6th Apr, 2009 | Source : Kevin Bartlett & Richard Tangye
Just how good are international schools? In the absence of national systems of school evaluation, how do we measure current quality while ensuring that international schools are continuously improving? These questions lie at the heart of a well-established system for school evaluation and improvement: the Accreditation Service managed by The Council of International Schools (CIS).
CIS is a membership organization currently serving over 500 schools worldwide, of which 335 are engaged in the Accreditation programme. This global programme has its historical roots in the US, where major regional accrediting agencies manage the quality assurance of tens of thousands of schools and colleges. CIS works in collaborative partnership with these agencies, notably the respective Associations of New England, The Middle States, The Southern and the Western States, frequently collaborating in joint accreditations for schools in different regions of the world.
The Accreditation process itself centers around a set of standards that provide descriptors and indicators of quality for every aspect of a school, from mission, through quality of learning and teaching, to the more 'operational' areas such as finance and facilities.
The Accreditation standards drive a five-stage process that takes place over a ten-year cycle. When a school applies for accredited status it is first visited by a small team that ascertains its readiness to participate with a reasonable expectation of success. The school then embarks upon perhaps the most valuable element in the whole process: the Self-Study. This two-year self-assessment involves representatives of all school stakeholders in evaluating practice against the school's own philosophy and against the Accreditation standards and in developing an analysis of their school's particular strengths, weaknesses and future plans.
The school is then visited by a carefully selected team of peers trained in school evaluation, who spend a week on-site validating the school's Self-Study, collaborating on a Visiting Team Report and developing a recommendation with regard to the school's application for accreditation, or re-accreditation. Following the Accreditation decision, made by the Board of CIS, accredited schools continue with a cycle of improvement that includes a report at the end of the first year, and a report and visit after five years, prior to commencing the cycle again for a further ten years.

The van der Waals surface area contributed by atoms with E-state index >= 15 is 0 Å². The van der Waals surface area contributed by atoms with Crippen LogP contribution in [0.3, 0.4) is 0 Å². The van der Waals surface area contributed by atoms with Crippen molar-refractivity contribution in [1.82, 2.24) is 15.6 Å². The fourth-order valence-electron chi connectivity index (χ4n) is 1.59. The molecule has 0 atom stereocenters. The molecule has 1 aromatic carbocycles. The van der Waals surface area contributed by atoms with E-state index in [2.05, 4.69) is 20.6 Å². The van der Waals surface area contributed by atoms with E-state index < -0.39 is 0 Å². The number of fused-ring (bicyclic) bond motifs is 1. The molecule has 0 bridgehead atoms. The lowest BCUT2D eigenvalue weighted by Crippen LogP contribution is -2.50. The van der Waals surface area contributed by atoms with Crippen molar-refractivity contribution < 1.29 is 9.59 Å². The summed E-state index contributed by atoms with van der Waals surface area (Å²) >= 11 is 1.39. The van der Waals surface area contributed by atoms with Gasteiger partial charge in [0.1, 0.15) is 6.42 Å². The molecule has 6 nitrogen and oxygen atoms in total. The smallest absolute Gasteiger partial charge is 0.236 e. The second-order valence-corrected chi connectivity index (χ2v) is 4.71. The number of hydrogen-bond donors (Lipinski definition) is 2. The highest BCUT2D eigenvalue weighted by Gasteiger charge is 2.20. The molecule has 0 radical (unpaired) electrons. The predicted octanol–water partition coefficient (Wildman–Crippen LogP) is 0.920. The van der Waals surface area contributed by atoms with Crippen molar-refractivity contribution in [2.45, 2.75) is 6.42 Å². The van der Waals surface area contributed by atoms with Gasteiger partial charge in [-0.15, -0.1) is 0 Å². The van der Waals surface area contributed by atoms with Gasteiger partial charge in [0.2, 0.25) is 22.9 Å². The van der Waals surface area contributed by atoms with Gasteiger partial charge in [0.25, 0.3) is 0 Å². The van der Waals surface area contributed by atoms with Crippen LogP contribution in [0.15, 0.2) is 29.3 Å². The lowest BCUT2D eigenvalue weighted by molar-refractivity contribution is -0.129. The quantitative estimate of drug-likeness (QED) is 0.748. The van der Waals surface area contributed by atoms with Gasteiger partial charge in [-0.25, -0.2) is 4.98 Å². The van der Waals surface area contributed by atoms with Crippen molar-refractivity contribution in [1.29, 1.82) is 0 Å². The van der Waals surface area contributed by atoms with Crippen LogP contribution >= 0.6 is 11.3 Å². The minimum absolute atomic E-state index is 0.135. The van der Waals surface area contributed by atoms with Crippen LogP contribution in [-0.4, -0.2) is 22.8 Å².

This cycle of self and peer assessment based on common standards is so successful that it is not only growing fast within the circle of international schools but also spreading rapidly into national systems. In Australia, for example, 41 national schools are involved in a CIS Accreditation programme jointly managed with the Council of Internationally Accredited Schools Australia (CIASa), a cooperative venture with State Governments. Other state and national systems are showing interest in similar joint ventures.
The Accreditation Service is a vibrant example of how international schools, through membership organizations like CIS, pool expertise and resources to provide services that would normally be provided by national systems. By combining self and peer evaluation with clear standards and effective training for visiting teams, Accreditation combines quality assurance with strategic improvement. All in all, a system that serves international schools well, and a model well worthy of consideration by national education systems.
The Council of International Schools
The Council of International Schools